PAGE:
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Bioactive Films and Hydrogels Based on Potato Starch and Phenolic Acids using Subcritical Water Technology Open Access


Other title
Bioactive film
Phenolic acid
Potato starch
Subcritical water
Type of item
Degree grantor
University of Alberta
Author or creator
Supervisor and department
Saldaña, Marleny D.A. (Department of Agriculture, Food and Nutritional Science)
Examining committee member and department
Vasanthan,Thava (Department of Agriculture, Food and Nutritional Science)
Guigard, Selma (Department of Civil and Environmental Engineering)
Department of Agricultural, Food, and Nutritional Science
Bioresource and Food Engineering
Date accepted
Graduation date
Master of Science
Degree level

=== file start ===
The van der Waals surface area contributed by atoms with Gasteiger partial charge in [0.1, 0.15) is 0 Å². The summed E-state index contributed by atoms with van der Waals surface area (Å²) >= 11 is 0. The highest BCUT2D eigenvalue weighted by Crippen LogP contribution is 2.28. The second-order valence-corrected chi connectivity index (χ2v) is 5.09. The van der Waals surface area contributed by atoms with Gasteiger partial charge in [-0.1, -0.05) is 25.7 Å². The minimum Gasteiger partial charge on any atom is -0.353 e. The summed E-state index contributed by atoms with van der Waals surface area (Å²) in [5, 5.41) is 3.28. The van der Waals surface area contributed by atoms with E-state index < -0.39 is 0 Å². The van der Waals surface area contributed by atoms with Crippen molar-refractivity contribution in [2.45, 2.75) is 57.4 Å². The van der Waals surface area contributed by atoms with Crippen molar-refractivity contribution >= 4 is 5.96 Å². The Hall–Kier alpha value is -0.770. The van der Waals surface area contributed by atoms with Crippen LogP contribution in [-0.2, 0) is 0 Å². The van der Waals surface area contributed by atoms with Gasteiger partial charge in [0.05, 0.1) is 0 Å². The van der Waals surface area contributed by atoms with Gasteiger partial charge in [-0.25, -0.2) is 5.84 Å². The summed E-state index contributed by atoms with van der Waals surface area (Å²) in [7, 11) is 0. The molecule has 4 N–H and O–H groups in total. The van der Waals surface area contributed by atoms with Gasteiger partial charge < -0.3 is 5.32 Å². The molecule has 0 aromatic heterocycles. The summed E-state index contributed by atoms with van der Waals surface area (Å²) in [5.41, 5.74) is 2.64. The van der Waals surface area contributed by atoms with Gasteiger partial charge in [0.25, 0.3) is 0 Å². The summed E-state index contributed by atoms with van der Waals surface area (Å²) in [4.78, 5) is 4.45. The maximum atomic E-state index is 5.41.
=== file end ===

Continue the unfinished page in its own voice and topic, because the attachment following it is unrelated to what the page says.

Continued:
Biodegradable polymers as an eco-friendly alternative to traditional plastics have raised increasing attention by the packaging industry, especially for food and pharmaceutical applications. Phenolic acids found in many plants exert antioxidant and antimicrobial activity, which are considered beneficial to human health. In this study, a new approach based on subcritical water (SCW) technology has been developed, which allowed the modification and production of potato starch polymers with the use of gallic acid. First, solubility behavior of gallic acid, 4-hydroxybeozic acid and 3-(4-hydroxyphenyl)-propionic acid in subcritical water was determined at different pressures and temperatures using a dynamic system. The solubility of these phenolic acids in water increased with temperature. Then, gallic acid was used to produce bioactive films and hydrogels using SCW technology. Four processing parameters, gallic acid/starch ratio, temperature, glycerol/starch ratio and pressure, were evaluated based on film structural, optical, mechanical, and functional properties. Optimum film in terms of mechanical properties was achieved using 40 mg gallic acid/g starch and 0.5 g glycerol/g starch with 5% potato starch solution at 100 °C and 30 bar. Starch bioactive hydrogels were also produced and characterized in terms of structural, physicochemical and functional properties (swelling degree, and phenolic releasing capacity). The optimum hydrogel in terms of porosity and swelling degree was found. Films produced can be potentially used as functional food packaging materials or carriers for bioactive compounds. The starch based hydrogel can also be used as an absorbent for food and non-food application.
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